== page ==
Welcome to the month of April, or National Poetry Month, as we literary types like to call it. In America, April is a time to remember, read, and perhaps write great poetry. Most of the credit for this 30-day celebration goes the Academy of American Poets, which founded Poetry Month in 1996. Okay, so what does this have to do with a Classic Literature in Translation site? Plenty.
Already, I have profiled poets such as Goethe, Baudelaire, and Pablo Neruda. These fellows have been enormously influential in American literature, and world literature for that matter. And since it's National Poetry Month, get ready, because more poet profiles are in the works. Pushkin, Rilke, Rimbaud, Lorca, Pessoa; look for bios of these great poets right on my site.
But why not extend the festivities well, well beyond April? Well, that's what I've decided to do. This month, I'm going to be instituting an entirely new, all-poetry section called "Poems in Translation". For this, I'll be taking major non-English works and linking you to different translated versions. And believe me, there are lots of versions out there. This will be your way to draw smart comparisons and decide which translation you want to delve into, or simply which one you like best. Up first: Dante's Inferno, Baudelaire's The Flowers of Evil, Boris Pasternak's lyric poetry, and Anna Akhmatova's Requiem.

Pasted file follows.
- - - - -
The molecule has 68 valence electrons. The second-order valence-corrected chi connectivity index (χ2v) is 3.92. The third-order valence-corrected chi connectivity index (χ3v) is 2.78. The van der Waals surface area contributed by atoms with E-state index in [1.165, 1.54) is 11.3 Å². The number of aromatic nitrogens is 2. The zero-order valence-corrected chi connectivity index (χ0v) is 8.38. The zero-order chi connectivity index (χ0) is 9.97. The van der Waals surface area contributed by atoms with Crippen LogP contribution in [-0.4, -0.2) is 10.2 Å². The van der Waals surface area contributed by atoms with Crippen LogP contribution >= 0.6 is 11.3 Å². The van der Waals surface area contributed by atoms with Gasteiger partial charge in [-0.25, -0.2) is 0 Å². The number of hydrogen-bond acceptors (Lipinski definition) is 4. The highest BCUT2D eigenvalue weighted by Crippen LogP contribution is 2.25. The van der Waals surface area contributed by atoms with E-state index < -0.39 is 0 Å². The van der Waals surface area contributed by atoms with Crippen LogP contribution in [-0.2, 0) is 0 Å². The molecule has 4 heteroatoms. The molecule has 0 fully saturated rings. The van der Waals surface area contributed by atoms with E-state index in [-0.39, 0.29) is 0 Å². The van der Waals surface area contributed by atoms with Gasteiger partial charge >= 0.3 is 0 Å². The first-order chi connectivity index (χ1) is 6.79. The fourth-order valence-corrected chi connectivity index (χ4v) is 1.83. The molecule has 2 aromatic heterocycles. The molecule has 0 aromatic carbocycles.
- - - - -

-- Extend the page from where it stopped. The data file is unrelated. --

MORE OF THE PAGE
As you can see, there's a lot in the works. Have I missed anything? Are there any poets you're still waiting to discover on About.com, or any poems you'd like to see under Poems in Translation? Let me know. Other than that, happy National (and, for our purposes, International) Poetry Month!